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Child Custody Vacation Time In Florida: What You Need to Know

child custody vacation time

Are you a divorced or separated parent living in Florida? If so, you may be wondering about the rules and regulations regarding child custody vacation time in the Sunshine State. As summer is in full swing and families plan their vacations, it’s essential to understand your rights and obligations when it comes to spending quality time with your child during school breaks and holidays.

In this blog, we will explore everything you need to know about child custody vacation time in Florida, from the laws that govern it to parenting plans and violations that could derail your plans.

Read on or contact our child custody lawyers at Vasquez de Lara Law Group for help today.

Understanding Your Parental Rights and Responsibilities

In the state of Florida, both parents are assumed to have innate rights to their children unless a court order states otherwise. These rights include but are not limited to time-sharing, decision-making regarding education and health, and the general welfare of the child.

Florida law encourages shared parental responsibility, where both parents retain full parental rights and responsibilities concerning their children even after separation or divorce. This includes sharing vacation time based on pre-agreed conditions in a parenting plan approved by a court order.

Including Vacations in Your Parenting Plan

After divorcing with kids, the family court usually determines a schedule for holidays and vacations as part of the parenting plan. It may alternate between each parent from year-to-year or split major holidays between parents within a single year.

While planning vacation time, it’s crucial for you to communicate effectively with the other parent. This involves discussing and agreeing on a schedule that works best for both parties and is least disruptive to your child’s routine.

You may also want to include provisions for requiring notice of planned vacations or requiring signatures from both parents before traveling out-of-state or internationally. Make sure to communicate clearly and effectively with the other parent to ensure a smooth and stress-free vacation for everyone involved.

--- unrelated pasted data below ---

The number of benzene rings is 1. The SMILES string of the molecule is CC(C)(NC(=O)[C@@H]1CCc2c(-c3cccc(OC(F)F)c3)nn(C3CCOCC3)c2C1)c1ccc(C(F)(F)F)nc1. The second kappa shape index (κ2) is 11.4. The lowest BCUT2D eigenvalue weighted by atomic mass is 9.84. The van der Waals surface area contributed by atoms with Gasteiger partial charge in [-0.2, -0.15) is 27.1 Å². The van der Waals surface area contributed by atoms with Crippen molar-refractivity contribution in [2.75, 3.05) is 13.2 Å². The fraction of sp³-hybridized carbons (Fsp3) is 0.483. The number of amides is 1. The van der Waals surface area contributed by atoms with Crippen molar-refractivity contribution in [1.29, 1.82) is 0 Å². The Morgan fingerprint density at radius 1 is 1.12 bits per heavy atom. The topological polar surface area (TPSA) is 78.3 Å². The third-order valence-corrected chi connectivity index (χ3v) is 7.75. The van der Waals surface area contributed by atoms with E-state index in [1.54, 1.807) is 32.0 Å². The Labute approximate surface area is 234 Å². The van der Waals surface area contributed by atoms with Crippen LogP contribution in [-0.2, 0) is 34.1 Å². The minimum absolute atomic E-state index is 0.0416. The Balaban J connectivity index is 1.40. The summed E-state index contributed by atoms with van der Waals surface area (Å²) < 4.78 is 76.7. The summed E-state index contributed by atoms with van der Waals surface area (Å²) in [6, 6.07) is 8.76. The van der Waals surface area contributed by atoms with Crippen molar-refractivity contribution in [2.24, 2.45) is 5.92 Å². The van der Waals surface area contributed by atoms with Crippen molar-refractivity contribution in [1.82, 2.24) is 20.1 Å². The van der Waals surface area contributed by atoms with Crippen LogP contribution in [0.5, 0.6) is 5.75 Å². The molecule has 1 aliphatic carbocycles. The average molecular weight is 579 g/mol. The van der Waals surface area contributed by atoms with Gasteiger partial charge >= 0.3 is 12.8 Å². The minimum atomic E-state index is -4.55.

Travel Restrictions and Limitations: Getting Court-ordered Consent

In Florida, if you want to travel for vacation with your child during scheduled parenting time, you may need court-ordered consent, or at minimum, to notify the other parent. Sometimes, the parenting plan will require written notice or consent, so requesting permission or providing the notice should happen as soon as the vacation is planned.

In other cases, or if the parenting plan does not specify, and you are traveling within your scheduled parenting time, you can travel with your child with no problems. Ultimately, it comes down to what’s in the parenting plan.

However, if the other parent objects, or worse, is infringing on your parenting time, you may need to seek court intervention. In such cases, you may need to file a motion with the court detailing your vacation plans and the reasons for seeking the court’s approval. The court will review your request and consider factors like the child’s age, the impact on their educational schedule, and any prior travel arrangements. The judge will ultimately decide whether to grant the court-ordered permission for the vacation.

Violations and Modifying Custody Agreements

What happens if you don’t play by the rules? If you fail to adhere to the child custody vacation time guidelines in Florida, it’s considered a violation of a court order, also known as contempt of a court order.

The courts take these violations very seriously and can result in severe legal Penalties or sanctions. The penalties depend on the severity and frequency of your violations. Minor, first-time offenses may result in warnings, but repeated or serious breaches could lead to changes in custody or visitation rights.

If the violations are found to be willful, legal recourse may be pursued vigorously against you. It’s essential to understand that every parent has a legal obligation to respect these orders from the court and failure to do so can be seen as contempt of court.

Are you having a hard time planning for time-sharing during summer vacation? Our child custody lawyers at Vasquez de Lara Law Group can help. Contact us to discuss your parenting plan or modifications today.

Author Bio

Vanessa Vasquez de Lara is the founder and owner of Vasquez de Lara Law Group, a Miami family law firm. With over 20 years of experience in family law, she has zealously represented clients in various legal matters, including divorces, child support, child custody, alimony, and other family law cases.

Vanessa received her Juris Doctor from the University of Miami School of Law in 2002 and is a member of the Florida Bar Association. She has received numerous accolades for her work, including being named to the 2015 Super Lawyers Rising Stars and the 2016-2023 Super Lawyers list.

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